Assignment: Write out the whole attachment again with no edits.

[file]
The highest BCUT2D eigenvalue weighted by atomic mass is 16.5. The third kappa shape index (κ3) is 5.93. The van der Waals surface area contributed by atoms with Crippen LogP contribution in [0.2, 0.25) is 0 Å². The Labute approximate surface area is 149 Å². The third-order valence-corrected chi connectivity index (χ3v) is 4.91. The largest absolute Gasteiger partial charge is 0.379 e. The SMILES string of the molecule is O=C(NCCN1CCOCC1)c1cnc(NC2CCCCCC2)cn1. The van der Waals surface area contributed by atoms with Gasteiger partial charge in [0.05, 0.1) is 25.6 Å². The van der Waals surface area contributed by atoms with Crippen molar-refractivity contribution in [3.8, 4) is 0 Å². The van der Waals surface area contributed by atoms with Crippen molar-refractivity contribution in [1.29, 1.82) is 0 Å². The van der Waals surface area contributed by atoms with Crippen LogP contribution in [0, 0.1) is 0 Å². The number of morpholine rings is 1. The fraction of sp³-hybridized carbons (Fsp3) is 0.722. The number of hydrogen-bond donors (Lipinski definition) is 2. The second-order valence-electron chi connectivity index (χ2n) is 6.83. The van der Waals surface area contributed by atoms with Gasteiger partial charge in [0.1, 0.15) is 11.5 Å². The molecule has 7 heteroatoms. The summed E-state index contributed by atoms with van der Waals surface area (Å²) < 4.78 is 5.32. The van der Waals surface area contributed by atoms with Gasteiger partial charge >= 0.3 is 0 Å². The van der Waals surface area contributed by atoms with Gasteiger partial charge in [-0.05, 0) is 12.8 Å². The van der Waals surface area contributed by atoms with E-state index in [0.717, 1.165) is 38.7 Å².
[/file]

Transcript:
The highest BCUT2D eigenvalue weighted by atomic mass is 16.5. The third kappa shape index (κ3) is 5.93. The van der Waals surface area contributed by atoms with Crippen LogP contribution in [0.2, 0.25) is 0 Å². The Labute approximate surface area is 149 Å². The third-order valence-corrected chi connectivity index (χ3v) is 4.91. The largest absolute Gasteiger partial charge is 0.379 e. The SMILES string of the molecule is O=C(NCCN1CCOCC1)c1cnc(NC2CCCCCC2)cn1. The van der Waals surface area contributed by atoms with Gasteiger partial charge in [0.05, 0.1) is 25.6 Å². The van der Waals surface area contributed by atoms with Crippen molar-refractivity contribution in [3.8, 4) is 0 Å². The van der Waals surface area contributed by atoms with Crippen molar-refractivity contribution in [1.29, 1.82) is 0 Å². The van der Waals surface area contributed by atoms with Crippen LogP contribution in [0, 0.1) is 0 Å². The number of morpholine rings is 1. The fraction of sp³-hybridized carbons (Fsp3) is 0.722. The number of hydrogen-bond donors (Lipinski definition) is 2. The second-order valence-electron chi connectivity index (χ2n) is 6.83. The van der Waals surface area contributed by atoms with Gasteiger partial charge in [0.1, 0.15) is 11.5 Å². The molecule has 7 heteroatoms. The summed E-state index contributed by atoms with van der Waals surface area (Å²) < 4.78 is 5.32. The van der Waals surface area contributed by atoms with Gasteiger partial charge >= 0.3 is 0 Å². The van der Waals surface area contributed by atoms with Gasteiger partial charge in [-0.05, 0) is 12.8 Å². The van der Waals surface area contributed by atoms with E-state index in [0.717, 1.165) is 38.7 Å².